News

Antioxidants tied to lower risk of preterm birth

October 25, 2009

Pregnant women who eat plenty of red- and orange-hued fruits and vegetables may have lower odds of giving birth prematurely, a new study suggests.

In the study, among more than 5,300 women the one-half of mothers-to-be with the highest blood levels of certain carotenoids including beta-carotene and lycopene were 30 percent to 50 percent less likely to deliver prematurely than women with lower levels (1).

The researchers said that the findings do not prove cause-and-effect. There may be other things about women with high carotenoid levels that explain the association with lower preterm-birth risk. If carotenoids do help prevent premature delivery, the reasons are not clear. The scientists speculated that it could be related to protection from any ill effects of environmental toxins, like air pollution, or exposure to bacteria or other infectious agents. However, the findings do fit in with the recommendation to eat a well-balanced diet during pregnancy.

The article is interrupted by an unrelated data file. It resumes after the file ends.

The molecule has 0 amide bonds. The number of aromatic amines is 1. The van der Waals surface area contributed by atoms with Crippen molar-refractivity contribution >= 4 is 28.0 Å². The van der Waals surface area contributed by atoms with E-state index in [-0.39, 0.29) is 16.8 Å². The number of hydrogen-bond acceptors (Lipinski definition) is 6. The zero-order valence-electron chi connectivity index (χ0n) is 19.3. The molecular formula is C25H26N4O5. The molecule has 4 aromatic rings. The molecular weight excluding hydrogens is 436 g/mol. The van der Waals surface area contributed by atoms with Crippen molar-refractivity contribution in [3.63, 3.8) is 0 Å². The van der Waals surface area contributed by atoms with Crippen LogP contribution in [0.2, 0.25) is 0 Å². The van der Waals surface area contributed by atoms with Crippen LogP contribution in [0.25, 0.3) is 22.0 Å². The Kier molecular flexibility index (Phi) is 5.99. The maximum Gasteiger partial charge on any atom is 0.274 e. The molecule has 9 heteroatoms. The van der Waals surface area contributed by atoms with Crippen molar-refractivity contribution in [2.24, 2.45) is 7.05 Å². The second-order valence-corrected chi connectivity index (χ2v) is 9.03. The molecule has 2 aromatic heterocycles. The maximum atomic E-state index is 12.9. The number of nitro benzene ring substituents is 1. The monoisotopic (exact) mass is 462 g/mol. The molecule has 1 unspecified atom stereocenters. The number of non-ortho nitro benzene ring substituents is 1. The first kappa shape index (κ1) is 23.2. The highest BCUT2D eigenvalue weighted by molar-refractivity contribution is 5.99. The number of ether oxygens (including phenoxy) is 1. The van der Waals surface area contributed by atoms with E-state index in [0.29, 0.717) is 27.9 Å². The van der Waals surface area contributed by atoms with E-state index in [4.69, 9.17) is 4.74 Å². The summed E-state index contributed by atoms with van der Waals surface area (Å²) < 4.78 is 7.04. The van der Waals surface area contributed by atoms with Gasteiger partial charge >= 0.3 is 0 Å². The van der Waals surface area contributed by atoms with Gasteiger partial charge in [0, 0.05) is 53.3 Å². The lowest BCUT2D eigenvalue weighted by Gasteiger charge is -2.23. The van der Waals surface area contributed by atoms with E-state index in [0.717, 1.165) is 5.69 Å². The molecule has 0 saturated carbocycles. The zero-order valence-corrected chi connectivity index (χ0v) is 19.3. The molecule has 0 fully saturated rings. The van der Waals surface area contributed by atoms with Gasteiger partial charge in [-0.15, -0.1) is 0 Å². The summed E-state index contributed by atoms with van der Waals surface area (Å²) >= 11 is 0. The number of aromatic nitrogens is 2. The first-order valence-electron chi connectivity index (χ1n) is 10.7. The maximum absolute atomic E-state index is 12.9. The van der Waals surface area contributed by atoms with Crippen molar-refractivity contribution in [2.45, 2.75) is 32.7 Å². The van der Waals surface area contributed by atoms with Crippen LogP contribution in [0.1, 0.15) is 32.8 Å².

In contrast to the case with carotenoids, high blood levels of another antioxidant – vitamin E – were linked to an increased risk of preterm birth. Similarly, women with the highest blood levels of certain dietary fats, including unsaturated fats, showed a somewhat higher risk of preterm birth. Omega-3 fatty acids, found largely in fish, were unrelated to preterm delivery. The reasons for those connections are also unclear, and the findings could have been due to chance, the researchers note. They said the results are too preliminary to make any recommendations.

References

  1. Kramer MS et al. Antioxidant vitamins, long-chain fatty acids, and spontaneous preterm birth. Epidemiology. 2009; 20(5):707–13.